Summary of "Dialogue and Organizational Transformation"

Summary of

Dialogue and Organizational Transformation

By Glenna Gerard and Linda Teurfs

This Article Summary written by: Tanya Glaser, Conflict Research Consortium

Citation: Glenna Gerard and Linda Teurfs, "Dialogue and Organizational Transformation,"in Community Spirit: Renewing Spirit and Learning in Business, Kazimierz Gozdz, ed. (San Francisco: New Leaders Press, 1995), pp. 143-53.

Gerard and Teurfs argue that the practice of dialogue has the potential to transform organizational cultures and build community. They describe the specific skills and guidelines needed to practice dialogue. They then describe the general transformative potential of dialogue, and its particular benefit to the problem-solving process. The authors close by reviewing two cases in which dialogue helped to transform organizational culture.

Discussion versus Dialogue

Within discussion participants tend to remain attached to their particular points of view. Each participant attempts primarily to persuade others to adopt her perspective. Discussion then can lead to division and rigidity.

In contrast, dialogue requires participants to suspend attachment to their particular points of views. It stresses respect for others, listening, trust, and the shared pursuit of deeper understanding. In effect, the practice of dialogue is a practice of community building. This increased sense of community can, in turn, transform the organizational culture.

The authors explain that, "we live in a relational world where the individual impacts the collective and the collective impacts the individual." Our usual thinking overemphasizes the individual. Dialogic thinking helps people to perceive the interconnectedness of the world. Dialogue helps people to transcend their individual perspectives in order to achieve a larger view of reality.

Dialogic Practice

Dialogue requires four basic skills. First, participants must suspend both their attachment to their own positions and their judgements regarding others. This allows participants to be more accepting of other alternate perspectives. It is also key in creating a climate of trust where others will feel free to express their points of view. Second, participants must identify their underlying assumptions. Unidentified differences in people's basic assumptions will produce incoherent conclusions. Third, participants must listen actively to each other. Moreover they must remain actively present to each other. Finally, participants must engage in inquiry and reflection, in order to uncover deeper issues and create more profound levels of understanding.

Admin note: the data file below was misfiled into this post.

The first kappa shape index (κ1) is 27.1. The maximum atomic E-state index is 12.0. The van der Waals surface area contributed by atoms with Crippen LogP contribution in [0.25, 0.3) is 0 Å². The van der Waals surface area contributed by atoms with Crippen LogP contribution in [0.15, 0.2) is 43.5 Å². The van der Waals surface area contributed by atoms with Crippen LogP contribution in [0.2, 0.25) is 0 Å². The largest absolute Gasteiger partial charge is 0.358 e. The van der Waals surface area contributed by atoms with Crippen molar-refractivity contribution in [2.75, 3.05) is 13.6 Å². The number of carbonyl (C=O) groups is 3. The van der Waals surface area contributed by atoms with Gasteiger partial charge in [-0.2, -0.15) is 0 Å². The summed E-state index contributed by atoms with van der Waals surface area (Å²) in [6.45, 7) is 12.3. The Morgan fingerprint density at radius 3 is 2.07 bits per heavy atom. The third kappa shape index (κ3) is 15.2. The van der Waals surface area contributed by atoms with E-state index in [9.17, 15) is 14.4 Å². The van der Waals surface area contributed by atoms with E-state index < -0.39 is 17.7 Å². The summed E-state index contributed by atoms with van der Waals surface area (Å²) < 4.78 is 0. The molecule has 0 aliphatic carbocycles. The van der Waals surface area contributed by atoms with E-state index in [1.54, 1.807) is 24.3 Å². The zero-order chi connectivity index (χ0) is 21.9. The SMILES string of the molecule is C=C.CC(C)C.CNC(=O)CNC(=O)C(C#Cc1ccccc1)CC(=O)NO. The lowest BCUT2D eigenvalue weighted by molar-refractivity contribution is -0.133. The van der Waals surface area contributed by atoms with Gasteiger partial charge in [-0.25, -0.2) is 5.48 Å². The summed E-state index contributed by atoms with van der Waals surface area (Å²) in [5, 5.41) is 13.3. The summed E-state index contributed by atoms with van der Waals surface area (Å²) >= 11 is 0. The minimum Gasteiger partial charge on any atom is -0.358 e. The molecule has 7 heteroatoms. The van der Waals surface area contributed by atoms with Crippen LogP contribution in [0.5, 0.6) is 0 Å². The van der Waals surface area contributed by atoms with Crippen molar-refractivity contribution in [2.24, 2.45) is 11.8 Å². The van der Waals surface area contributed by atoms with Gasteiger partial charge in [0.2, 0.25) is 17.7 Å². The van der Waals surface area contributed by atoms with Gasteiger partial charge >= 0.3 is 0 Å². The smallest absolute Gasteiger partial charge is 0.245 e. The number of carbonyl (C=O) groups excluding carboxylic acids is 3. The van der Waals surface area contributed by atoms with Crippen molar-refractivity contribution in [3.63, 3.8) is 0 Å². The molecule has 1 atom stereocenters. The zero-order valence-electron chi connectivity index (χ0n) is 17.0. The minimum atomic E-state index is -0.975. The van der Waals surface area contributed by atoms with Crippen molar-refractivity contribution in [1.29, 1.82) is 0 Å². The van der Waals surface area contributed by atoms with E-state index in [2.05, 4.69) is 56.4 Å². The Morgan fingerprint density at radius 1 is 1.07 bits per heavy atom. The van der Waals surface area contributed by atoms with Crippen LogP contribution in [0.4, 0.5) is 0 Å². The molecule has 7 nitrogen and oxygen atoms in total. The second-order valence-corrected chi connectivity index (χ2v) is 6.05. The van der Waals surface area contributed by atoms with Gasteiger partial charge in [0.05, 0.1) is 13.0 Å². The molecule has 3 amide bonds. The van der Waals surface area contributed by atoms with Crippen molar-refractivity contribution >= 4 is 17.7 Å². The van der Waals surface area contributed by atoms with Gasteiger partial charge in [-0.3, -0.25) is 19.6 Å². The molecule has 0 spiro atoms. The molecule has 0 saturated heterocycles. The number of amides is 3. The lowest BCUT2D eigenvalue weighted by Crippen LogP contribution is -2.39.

Gerard and Teurfs suggest a number of guidelines for the dialogue process. In addition to suspending judgement, participants should suspend status and roles. They must acknowledge each speaker, and respect different views. Participants should avoid cross-talk, but should speak when they have something to contribute. They should seek a balance between inquiry and advocacy. Participants should not be focused on a need to produce a specific outcome. They should focus instead on learning and reaching a higher level of understanding.

Dialogue and Transformation

The authors claim that dialogue transforms organizational culture in three ways. First, it transforms participant behavior. Second, dialogue transforms the feeling of the organizational culture by establishing the conditions of community. Participants begin to sense what it would be like to be in full community. Last, dialogue transforms participants' attitudes. Collaborative and cooperative attitudes begin to replace attitudes of unyielding individualism.

All of these transformative effects are enhanced through the ongoing practice of dialogue. Dialogue skills are improved and transformative effects are increased through practice. Dialogue sessions act in effect as practice sessions for building community.

Using Dialogue in Problem-Solving

Dialogue can be very helpful within the context of the traditional problem-solving process. The first stage of the problem-solving process is problem identification. Regular dialogue helps people to identify problems early on. Groups which practice dialogue also are better practiced at setting group priorities.

The second stage of problem-solving is generating solutions and making a decision. Dialogue can lead to a clearer understanding of the problem. Dialogue can also help participants to generate a broader set of possible solutions.

The final problem-solving stage is implementation. Groups who have practiced dialogue through the earlier stages will be more united behind the final decision, and more committed to it.

Dialogue and Community

The authors argue that dialogue helps to create community. Use of dialogue also helps participants as they move through the stages of community building. In the early stage of pseudo-community participants tend to deny their differences. Dialogue sessions create a safe environment for the expression of difference. As differences are raised, participants move into a chaotic stage. The guidelines of dialogue can provide the structure needed for participants to transform chaos into a source of creativity. Dialogue also provides a safe arena in which to express the often turbulent emotions occasioned by the community building process. Finally, dialogue provides a process by which full communities can continue to identify and respond to problems and issues, and so maintain themselves.